The Telegraph
Wednesday , May 23 , 2012
Since 1st March, 1999
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I got an odd query the other day. Was it right, a reader asked, citing the phrase the school was upgraded, to use the passive voice there, rather than the active — the assessors (say) upgraded the school?

The short answer is, why not? Active and passive have been part of English — indeed of any language I know — since it was born. I replied quoting the American declaration of independence in 1776: We hold these truths to be self-evident, that all men are created equal, that they are endowed by their Creator with certain unalienable Rights... etc. Not God created/endowed them.

The truths, in fact, were not self-evident at all in the 18th century. Worse, many who signed the declaration never believed for a second that all men were equal, if those men were black. But no matter, as far as grammar goes. They were not expert in humanity, but they were in English.

Real intention

I could have gone further back. To the Church of England’s 1662 prayer book: Jesus was made man, and was crucified.... To Shakespeare: our revels now are ended. To Chaucer: love will not be constrained. Three pillars of the English language; are we to imagine they didn’t know it?

Yet this is not the full answer. Where did this anti-passivism come from? It began —like the advice, “use the short, Anglo-Saxon word, not the long Latin one” — in reaction against Victorian verbosity. He shot the tiger is four words, the tiger was shot by him is six. It was strengthened by a dislike of the ‘double passive’, as in the order was attempted to be carried out. That’s an example from a recent textbook, and horrid it is. I’m less sure about another example, a new definition was sought to be inserted in the bill; ugly, but not unusable, I’d say. And the murderer was sentenced to be hanged is perfect English, whatever it may be in penal theory. But so far, so good.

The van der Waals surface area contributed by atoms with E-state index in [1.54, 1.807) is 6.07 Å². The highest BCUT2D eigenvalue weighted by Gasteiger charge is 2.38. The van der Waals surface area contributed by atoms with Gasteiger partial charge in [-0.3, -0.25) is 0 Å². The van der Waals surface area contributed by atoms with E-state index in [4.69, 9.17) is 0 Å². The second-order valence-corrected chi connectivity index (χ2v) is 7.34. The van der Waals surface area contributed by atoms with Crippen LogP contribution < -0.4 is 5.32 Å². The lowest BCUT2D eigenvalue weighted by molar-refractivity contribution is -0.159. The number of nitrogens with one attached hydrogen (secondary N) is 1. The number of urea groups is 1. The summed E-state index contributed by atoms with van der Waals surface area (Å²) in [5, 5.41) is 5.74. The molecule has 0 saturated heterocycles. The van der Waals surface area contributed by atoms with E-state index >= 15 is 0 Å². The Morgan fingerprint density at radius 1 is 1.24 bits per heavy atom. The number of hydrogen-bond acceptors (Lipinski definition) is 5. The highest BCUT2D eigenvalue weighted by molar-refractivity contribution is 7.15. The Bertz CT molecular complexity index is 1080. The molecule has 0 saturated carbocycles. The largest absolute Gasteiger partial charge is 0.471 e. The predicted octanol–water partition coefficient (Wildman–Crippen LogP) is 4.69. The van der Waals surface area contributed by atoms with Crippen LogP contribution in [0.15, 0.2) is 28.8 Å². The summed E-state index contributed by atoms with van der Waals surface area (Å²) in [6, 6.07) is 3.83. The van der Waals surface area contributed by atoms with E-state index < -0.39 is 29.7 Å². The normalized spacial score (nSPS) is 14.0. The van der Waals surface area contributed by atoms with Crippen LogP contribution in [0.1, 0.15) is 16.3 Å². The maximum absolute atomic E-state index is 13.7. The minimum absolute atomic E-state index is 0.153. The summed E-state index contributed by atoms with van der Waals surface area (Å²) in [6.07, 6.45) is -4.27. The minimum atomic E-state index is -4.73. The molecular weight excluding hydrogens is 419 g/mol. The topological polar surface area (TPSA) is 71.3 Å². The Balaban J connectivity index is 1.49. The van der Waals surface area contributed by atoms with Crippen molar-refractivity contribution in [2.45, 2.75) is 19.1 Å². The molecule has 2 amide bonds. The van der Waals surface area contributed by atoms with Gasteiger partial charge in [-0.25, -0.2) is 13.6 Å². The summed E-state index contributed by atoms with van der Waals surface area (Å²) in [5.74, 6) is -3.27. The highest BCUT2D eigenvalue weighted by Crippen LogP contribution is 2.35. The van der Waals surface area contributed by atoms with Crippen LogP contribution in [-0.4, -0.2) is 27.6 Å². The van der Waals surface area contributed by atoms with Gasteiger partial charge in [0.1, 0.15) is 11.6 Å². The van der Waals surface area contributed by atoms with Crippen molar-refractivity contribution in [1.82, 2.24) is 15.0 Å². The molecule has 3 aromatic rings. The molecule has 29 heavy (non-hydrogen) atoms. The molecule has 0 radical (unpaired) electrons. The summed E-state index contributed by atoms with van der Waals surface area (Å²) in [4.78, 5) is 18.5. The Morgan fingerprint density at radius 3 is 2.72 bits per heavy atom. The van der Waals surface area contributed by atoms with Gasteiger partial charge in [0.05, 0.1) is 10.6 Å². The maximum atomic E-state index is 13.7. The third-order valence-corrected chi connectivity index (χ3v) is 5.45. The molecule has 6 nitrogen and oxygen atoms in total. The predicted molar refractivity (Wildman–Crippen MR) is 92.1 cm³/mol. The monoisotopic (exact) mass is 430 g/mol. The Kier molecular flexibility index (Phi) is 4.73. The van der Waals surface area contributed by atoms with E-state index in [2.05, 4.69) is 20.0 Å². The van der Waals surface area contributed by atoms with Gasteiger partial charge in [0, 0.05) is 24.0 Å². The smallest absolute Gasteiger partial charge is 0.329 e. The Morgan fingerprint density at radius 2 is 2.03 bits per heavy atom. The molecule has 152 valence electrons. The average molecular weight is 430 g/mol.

From this, however, it was a long step to George Orwell’s famous essay of 1946, “Politics and the English Language”, in which he declared flatly: “Never use the passive when you can use the active.” Like much else in that essay, this was over the top.

It is often argued that the active is more vigorous than the passive. It may be. But so what? Which is better: he was delayed by floods or floods delayed him? The true criterion is not vigour or its reverse, but what is the matter of real interest. Is it him and his delay, or the causes of that delay? I’d choose the first sentence, the passive one, here.

No rule

It’s easy to think up such examples. Take India was once ruled by the British. That’s the obvious choice in a history of India. Go for the British once ruled India if it’s their empire that you’re on about. The Americans of 1776 were on about the rights of man, not the beneficence of God.

Yet Orwell’s ‘rule’ figures regularly in those witty lists of common errors: Avoid clichés like the plague. Never use exclamation marks!!! The passive is to be avoided. He laid down five rules. Most were sound — certainly sounder than the way he damned some quite inoffensive words that offended him. But this rule is no rule at all.

Happily, Orwell added a sixth rule: “Break any of these rules sooner than say anything outright barbarous.” Well said. Sorry, I mean he said that well.